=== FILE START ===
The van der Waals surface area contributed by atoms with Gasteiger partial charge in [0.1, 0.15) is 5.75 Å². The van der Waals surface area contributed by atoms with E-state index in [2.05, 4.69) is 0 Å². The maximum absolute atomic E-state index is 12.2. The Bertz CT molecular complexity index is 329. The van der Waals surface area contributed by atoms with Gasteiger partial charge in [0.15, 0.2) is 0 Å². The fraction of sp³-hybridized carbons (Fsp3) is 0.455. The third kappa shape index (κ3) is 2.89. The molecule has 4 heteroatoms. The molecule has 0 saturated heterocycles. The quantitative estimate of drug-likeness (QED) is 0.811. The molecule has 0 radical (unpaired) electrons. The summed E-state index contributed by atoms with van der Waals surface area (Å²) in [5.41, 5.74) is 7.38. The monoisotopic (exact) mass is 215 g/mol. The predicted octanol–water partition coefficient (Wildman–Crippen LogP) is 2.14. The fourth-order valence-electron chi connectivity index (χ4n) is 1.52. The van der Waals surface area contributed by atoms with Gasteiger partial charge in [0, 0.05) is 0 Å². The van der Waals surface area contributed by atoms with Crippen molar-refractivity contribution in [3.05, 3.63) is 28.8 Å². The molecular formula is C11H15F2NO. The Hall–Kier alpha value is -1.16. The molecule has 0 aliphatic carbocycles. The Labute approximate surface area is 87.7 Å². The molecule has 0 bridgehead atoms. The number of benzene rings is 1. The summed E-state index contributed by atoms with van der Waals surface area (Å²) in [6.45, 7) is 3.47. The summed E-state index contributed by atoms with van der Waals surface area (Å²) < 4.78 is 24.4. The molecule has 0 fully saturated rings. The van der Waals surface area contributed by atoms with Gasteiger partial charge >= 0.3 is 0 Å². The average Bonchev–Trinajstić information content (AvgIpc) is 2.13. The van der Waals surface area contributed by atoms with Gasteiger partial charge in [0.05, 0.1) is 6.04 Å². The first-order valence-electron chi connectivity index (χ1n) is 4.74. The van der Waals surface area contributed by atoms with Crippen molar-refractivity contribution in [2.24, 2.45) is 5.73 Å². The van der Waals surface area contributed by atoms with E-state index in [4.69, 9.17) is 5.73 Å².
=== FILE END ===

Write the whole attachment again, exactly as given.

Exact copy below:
The van der Waals surface area contributed by atoms with Gasteiger partial charge in [0.1, 0.15) is 5.75 Å². The van der Waals surface area contributed by atoms with E-state index in [2.05, 4.69) is 0 Å². The maximum absolute atomic E-state index is 12.2. The Bertz CT molecular complexity index is 329. The van der Waals surface area contributed by atoms with Gasteiger partial charge in [0.15, 0.2) is 0 Å². The fraction of sp³-hybridized carbons (Fsp3) is 0.455. The third kappa shape index (κ3) is 2.89. The molecule has 4 heteroatoms. The molecule has 0 saturated heterocycles. The quantitative estimate of drug-likeness (QED) is 0.811. The molecule has 0 radical (unpaired) electrons. The summed E-state index contributed by atoms with van der Waals surface area (Å²) in [5.41, 5.74) is 7.38. The monoisotopic (exact) mass is 215 g/mol. The predicted octanol–water partition coefficient (Wildman–Crippen LogP) is 2.14. The fourth-order valence-electron chi connectivity index (χ4n) is 1.52. The van der Waals surface area contributed by atoms with Gasteiger partial charge in [0, 0.05) is 0 Å². The van der Waals surface area contributed by atoms with Crippen molar-refractivity contribution in [3.05, 3.63) is 28.8 Å². The molecular formula is C11H15F2NO. The Hall–Kier alpha value is -1.16. The molecule has 0 aliphatic carbocycles. The Labute approximate surface area is 87.7 Å². The molecule has 0 bridgehead atoms. The number of benzene rings is 1. The summed E-state index contributed by atoms with van der Waals surface area (Å²) in [6.45, 7) is 3.47. The summed E-state index contributed by atoms with van der Waals surface area (Å²) < 4.78 is 24.4. The molecule has 0 fully saturated rings. The van der Waals surface area contributed by atoms with Gasteiger partial charge >= 0.3 is 0 Å². The average Bonchev–Trinajstić information content (AvgIpc) is 2.13. The van der Waals surface area contributed by atoms with Gasteiger partial charge in [0.05, 0.1) is 6.04 Å². The first-order valence-electron chi connectivity index (χ1n) is 4.74. The van der Waals surface area contributed by atoms with Crippen molar-refractivity contribution in [2.24, 2.45) is 5.73 Å². The van der Waals surface area contributed by atoms with E-state index in [4.69, 9.17) is 5.73 Å².